Will Govt's cuts to R&D hurt Kiwi SMBs?
- 24 November, 2014 10:48
The National Party’s planned cuts to research and development (R&D) funding will further undermine New Zealand’s future economic performance.
That’s the view of Green Party Co-leader Dr Russel Norman, who believes New Zealand’s dwindling investment in R&D will severely damage the prospects of budding startups, SMBs and established organisations, as the nation sits almost at the bottom of a recently released global R&D spend table.
A Grant Thornton International Business Report survey, as reported by Computerworld, places New Zealand near the bottom of the table of 34 countries for forward investment in R&D.
Only 12 percent of New Zealand businesses expect to increase their investment in R&D – a figure considerably less than our major trading partners China (36 percent), Australia (31 percent), the United States (27 percent) and the United Kingdom (20 percent), the report said.
“The Grant Thornton report reaffirms National’s R&D strategy is failing,” Norman adds. “New Zealand’s record on investing in R&D is poor and the tragedy is that National plans to make it even worse.
“The Draft National Statement of Science Investment details National’s plans to cut government investment in R&D in real terms by 10.2 percent over the next three years and by 21.0 percent out to 2023/24.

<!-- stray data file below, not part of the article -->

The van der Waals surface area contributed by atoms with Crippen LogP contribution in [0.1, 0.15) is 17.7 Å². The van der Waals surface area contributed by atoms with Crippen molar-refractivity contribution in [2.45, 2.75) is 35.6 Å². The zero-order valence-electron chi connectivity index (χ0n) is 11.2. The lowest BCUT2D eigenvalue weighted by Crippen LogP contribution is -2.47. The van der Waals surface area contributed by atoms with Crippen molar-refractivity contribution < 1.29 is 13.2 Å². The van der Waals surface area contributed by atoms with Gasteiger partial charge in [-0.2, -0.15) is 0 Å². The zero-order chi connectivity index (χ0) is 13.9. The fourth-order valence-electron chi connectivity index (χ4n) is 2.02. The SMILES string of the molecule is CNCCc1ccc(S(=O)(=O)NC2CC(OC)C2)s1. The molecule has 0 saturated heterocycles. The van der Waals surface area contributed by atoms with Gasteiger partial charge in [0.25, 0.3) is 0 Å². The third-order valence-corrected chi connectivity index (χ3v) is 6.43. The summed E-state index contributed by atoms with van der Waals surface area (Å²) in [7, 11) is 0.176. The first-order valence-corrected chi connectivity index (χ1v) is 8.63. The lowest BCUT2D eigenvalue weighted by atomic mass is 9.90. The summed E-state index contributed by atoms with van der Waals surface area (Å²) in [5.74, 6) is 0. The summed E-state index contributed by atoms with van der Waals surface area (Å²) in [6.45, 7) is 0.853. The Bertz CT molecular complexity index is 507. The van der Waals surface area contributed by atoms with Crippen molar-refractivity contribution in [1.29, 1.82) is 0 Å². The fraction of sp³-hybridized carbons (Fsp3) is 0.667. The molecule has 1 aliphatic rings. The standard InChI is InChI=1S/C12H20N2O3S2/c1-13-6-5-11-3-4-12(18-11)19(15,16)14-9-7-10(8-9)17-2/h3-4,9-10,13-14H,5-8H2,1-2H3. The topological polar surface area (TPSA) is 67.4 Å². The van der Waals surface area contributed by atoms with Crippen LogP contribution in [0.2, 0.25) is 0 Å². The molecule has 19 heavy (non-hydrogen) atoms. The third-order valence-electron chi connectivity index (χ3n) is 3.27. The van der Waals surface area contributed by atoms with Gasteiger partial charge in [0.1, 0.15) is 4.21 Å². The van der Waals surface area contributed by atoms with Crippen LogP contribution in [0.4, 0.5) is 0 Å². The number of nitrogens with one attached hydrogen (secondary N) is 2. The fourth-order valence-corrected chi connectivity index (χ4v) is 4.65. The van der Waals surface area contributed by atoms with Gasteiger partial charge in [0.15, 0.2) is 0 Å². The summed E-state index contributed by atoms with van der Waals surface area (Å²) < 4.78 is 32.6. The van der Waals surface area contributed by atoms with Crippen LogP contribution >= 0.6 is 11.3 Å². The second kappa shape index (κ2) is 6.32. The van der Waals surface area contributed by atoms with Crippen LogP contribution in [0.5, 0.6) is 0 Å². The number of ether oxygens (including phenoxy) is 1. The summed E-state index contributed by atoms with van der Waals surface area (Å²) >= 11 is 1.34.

“Further real cuts to the Government’s investment in R&D will see New Zealand’s value-added exports fall further behind our competitors.”
As a result, Norman believes the country “will never achieve prosperity” pursuing National’s “simple pollution economy strategy” – a strategy which he believes “is bad for the economy and bad for the environment.”
A spokesperson for the Grant Thornton report, Paul Kane, commented that there was interest from New Zealand businesses to invest in R&D, but it had to be backed by the Government.
“Steven Joyce’s approach of hand-picking winners of R&D grants is clearly failing to get businesses across the economy investing in R&D,” Norman adds.
“By putting himself at the centre of a complex web of R&D funding, the Minister is denying businesses the freedom to innovate on their own terms.”
Norman believes a mix of R&D tax breaks for all companies and direct R&D grants is the “best way forward” for Government co-investment in innovation.
“A tax credit creates a level playing field and means businesses can get government support for R&D without all the paperwork, bureaucracy, and favouritism inherent in the current system,” he adds.
“Innovation is one of the best ways to add value to our exports, raise wages, and better protect our environment.”